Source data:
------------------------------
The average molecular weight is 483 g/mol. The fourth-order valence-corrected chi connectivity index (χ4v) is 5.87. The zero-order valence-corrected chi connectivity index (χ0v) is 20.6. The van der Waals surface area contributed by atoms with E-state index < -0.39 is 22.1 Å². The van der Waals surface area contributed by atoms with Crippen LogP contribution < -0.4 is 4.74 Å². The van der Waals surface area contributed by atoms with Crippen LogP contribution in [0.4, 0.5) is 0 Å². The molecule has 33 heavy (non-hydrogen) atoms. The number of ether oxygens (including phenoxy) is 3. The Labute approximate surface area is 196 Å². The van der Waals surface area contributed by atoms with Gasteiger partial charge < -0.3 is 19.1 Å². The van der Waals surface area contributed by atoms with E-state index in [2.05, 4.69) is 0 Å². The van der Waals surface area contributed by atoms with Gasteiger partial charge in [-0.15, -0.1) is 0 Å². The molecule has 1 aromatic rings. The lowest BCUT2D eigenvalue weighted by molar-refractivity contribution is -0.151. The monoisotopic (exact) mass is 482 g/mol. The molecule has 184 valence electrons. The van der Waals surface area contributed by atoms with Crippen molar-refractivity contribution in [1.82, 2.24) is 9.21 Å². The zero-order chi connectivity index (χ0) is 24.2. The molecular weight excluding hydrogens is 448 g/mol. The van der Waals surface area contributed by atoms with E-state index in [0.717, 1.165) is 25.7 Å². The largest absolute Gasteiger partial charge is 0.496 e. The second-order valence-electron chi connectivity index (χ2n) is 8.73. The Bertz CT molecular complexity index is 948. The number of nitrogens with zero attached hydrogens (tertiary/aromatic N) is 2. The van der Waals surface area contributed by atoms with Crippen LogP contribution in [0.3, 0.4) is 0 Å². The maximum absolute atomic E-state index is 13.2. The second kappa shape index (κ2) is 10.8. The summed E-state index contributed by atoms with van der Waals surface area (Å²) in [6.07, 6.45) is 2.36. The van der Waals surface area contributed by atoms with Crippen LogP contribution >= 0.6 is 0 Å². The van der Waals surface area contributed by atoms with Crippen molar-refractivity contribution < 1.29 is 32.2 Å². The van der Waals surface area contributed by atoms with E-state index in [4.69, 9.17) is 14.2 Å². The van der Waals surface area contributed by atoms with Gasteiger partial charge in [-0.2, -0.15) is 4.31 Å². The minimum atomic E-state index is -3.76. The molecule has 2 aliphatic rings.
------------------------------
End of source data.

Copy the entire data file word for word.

The average molecular weight is 483 g/mol. The fourth-order valence-corrected chi connectivity index (χ4v) is 5.87. The zero-order valence-corrected chi connectivity index (χ0v) is 20.6. The van der Waals surface area contributed by atoms with E-state index < -0.39 is 22.1 Å². The van der Waals surface area contributed by atoms with Crippen LogP contribution < -0.4 is 4.74 Å². The van der Waals surface area contributed by atoms with Crippen LogP contribution in [0.4, 0.5) is 0 Å². The molecule has 33 heavy (non-hydrogen) atoms. The number of ether oxygens (including phenoxy) is 3. The Labute approximate surface area is 196 Å². The van der Waals surface area contributed by atoms with Gasteiger partial charge < -0.3 is 19.1 Å². The van der Waals surface area contributed by atoms with E-state index in [2.05, 4.69) is 0 Å². The van der Waals surface area contributed by atoms with Gasteiger partial charge in [-0.15, -0.1) is 0 Å². The molecule has 1 aromatic rings. The lowest BCUT2D eigenvalue weighted by molar-refractivity contribution is -0.151. The monoisotopic (exact) mass is 482 g/mol. The molecule has 184 valence electrons. The van der Waals surface area contributed by atoms with Crippen molar-refractivity contribution in [1.82, 2.24) is 9.21 Å². The zero-order chi connectivity index (χ0) is 24.2. The molecular weight excluding hydrogens is 448 g/mol. The van der Waals surface area contributed by atoms with E-state index in [0.717, 1.165) is 25.7 Å². The largest absolute Gasteiger partial charge is 0.496 e. The second-order valence-electron chi connectivity index (χ2n) is 8.73. The Bertz CT molecular complexity index is 948. The number of nitrogens with zero attached hydrogens (tertiary/aromatic N) is 2. The van der Waals surface area contributed by atoms with Crippen LogP contribution in [0.3, 0.4) is 0 Å². The maximum absolute atomic E-state index is 13.2. The second kappa shape index (κ2) is 10.8. The summed E-state index contributed by atoms with van der Waals surface area (Å²) in [6.07, 6.45) is 2.36. The van der Waals surface area contributed by atoms with Crippen LogP contribution >= 0.6 is 0 Å². The van der Waals surface area contributed by atoms with Crippen molar-refractivity contribution < 1.29 is 32.2 Å². The van der Waals surface area contributed by atoms with E-state index in [4.69, 9.17) is 14.2 Å². The van der Waals surface area contributed by atoms with Gasteiger partial charge in [-0.2, -0.15) is 4.31 Å². The minimum atomic E-state index is -3.76. The molecule has 2 aliphatic rings.